The Applegate is such a unique rural space. We cross three counties–one of them being in another state: Siskiyou county. Rural community data is usually collected at the country level, so it’s just really hard to narrow in on themes.  

 But it’s clear that we are definitely an aging population. The income seems to be trending up—not because actual earned incomes are going up—but rather people are arriving here with more money. There is more home ownership, but less rentals. A lot of people can’t afford to live here anymore. 

 I think visitors are coming more than they used to be, and so we as a community need to decide how we manage that so that it doesn’t get out of control–as we’ve seen it happen in so many other places.


Would you see AGA as a Chamber of Commerce of sorts?

 That would definitely be a mischaracterization. We are working on the issue of Destination Management because we feel it’s important to be able to balance visitors coming here with what the community wants. We are not promoting tourism in the area.

 That said, there is some part of that could be seen as an economic driver for rural areas. We do run a network for our local businesses to come together and learn from each other. We try to provide some technical assistance. So, while we are not a Chamber, we do want to see economic and social environment where the Applegate is thriving.

We want the people who live here to be able to find the goods and services they need so that everyone doesn’t have to go to town for everything. We can support each other.


For Applegate residents that missed the listening sessions, is it too late?

Definitely not too late! This is really only just beginning in a lot of ways. We’ve gathered a lot of input in making this plan. But from here on out, we need people to help carry this forward.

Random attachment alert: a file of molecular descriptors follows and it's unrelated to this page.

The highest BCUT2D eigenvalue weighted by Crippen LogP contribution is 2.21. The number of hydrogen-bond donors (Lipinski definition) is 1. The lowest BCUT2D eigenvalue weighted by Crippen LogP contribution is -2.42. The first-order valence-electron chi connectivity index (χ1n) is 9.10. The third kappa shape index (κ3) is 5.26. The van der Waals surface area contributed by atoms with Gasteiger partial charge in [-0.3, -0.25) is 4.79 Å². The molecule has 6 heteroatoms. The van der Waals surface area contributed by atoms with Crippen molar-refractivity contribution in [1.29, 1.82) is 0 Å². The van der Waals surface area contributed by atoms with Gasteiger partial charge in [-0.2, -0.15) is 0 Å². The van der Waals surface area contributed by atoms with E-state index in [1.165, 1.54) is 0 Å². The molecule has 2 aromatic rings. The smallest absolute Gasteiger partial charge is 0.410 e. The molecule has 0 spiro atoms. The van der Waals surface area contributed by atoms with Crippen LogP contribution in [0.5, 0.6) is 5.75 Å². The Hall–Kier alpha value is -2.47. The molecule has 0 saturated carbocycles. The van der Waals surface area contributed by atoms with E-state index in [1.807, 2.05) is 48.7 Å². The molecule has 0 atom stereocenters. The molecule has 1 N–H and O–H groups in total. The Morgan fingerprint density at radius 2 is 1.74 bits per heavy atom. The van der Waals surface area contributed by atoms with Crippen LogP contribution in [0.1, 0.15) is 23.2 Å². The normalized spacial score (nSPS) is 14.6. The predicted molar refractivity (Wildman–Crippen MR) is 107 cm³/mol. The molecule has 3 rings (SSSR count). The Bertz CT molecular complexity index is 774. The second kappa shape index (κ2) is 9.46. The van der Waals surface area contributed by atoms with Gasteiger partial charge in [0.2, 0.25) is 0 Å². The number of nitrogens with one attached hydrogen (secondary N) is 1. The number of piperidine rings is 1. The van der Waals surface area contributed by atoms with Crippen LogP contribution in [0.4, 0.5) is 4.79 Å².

And so there will be working groups and community action teams on different pieces of The Vision plan. There are over 500 different actions suggested in The Vision!

 There will be lots of information about how to get involved coming out in the Applegater, A Greater Applegate’s website, the Applegate Valley Connect website and AGA’s bi-weekly bulletin.


Perfect day?

 I live at the confluence of Yale Creek and little Applegate so there’s a really nice little spot down there to have tea in the morning–or cocktails depending on the time of day. After tea, I probably go for a walk on the Sterling Mine Ditch Trail or maybe the East ART trail. And then, of course, that would probably be followed by a swim in the river. 

 If we were lucky, and one of the wineries had music that evening or a supper club, I go have a glass of wine and listen to music and have something to eat. And if we are double lucky and its clear –as it usually is –it’s nice to sit back out on the porch and see some stars.


Advice to anyone who just moved here?

 The Applegate Valley Connect calendar is a really good place to start getting a sense of what is going on here. The Applegate Country Club tends to be pretty social. They have different nights where they have music. It’s just a good place to go you can chat to somebody next to you. Same with the deck at The Applegate River Lodge when they have things going on. 

 I also recommend getting to know your neighbors in a positive way. I think that’s really an important part of rural life. They may be the people you need to call if you get a flat tire, or if your lawn mower breaks.

 A Greater Applegate does have a lot of working group meetings. We have business and nonprofit networks and we have artists’ network. The meetings tend to be interesting and fun. There are also lots of nonprofits and projects with volunteer opportunities.


Do you ever feel like you are missing out, not being in the city? Any grass-is-greener feelings?

 I don’t miss urban life.  I feel very held by this community, and I obviously have good work that feels meaningful. I have a lot of friends and social activities going on. There’s plenty to do!

 Although there is one segment of the population that seems to be missing:  Young couples and families, 30-40-year old singles. It did come up in the Vision plan! I’m not the only one that feels that way!

View the complete Applegate Valley Vision plan here.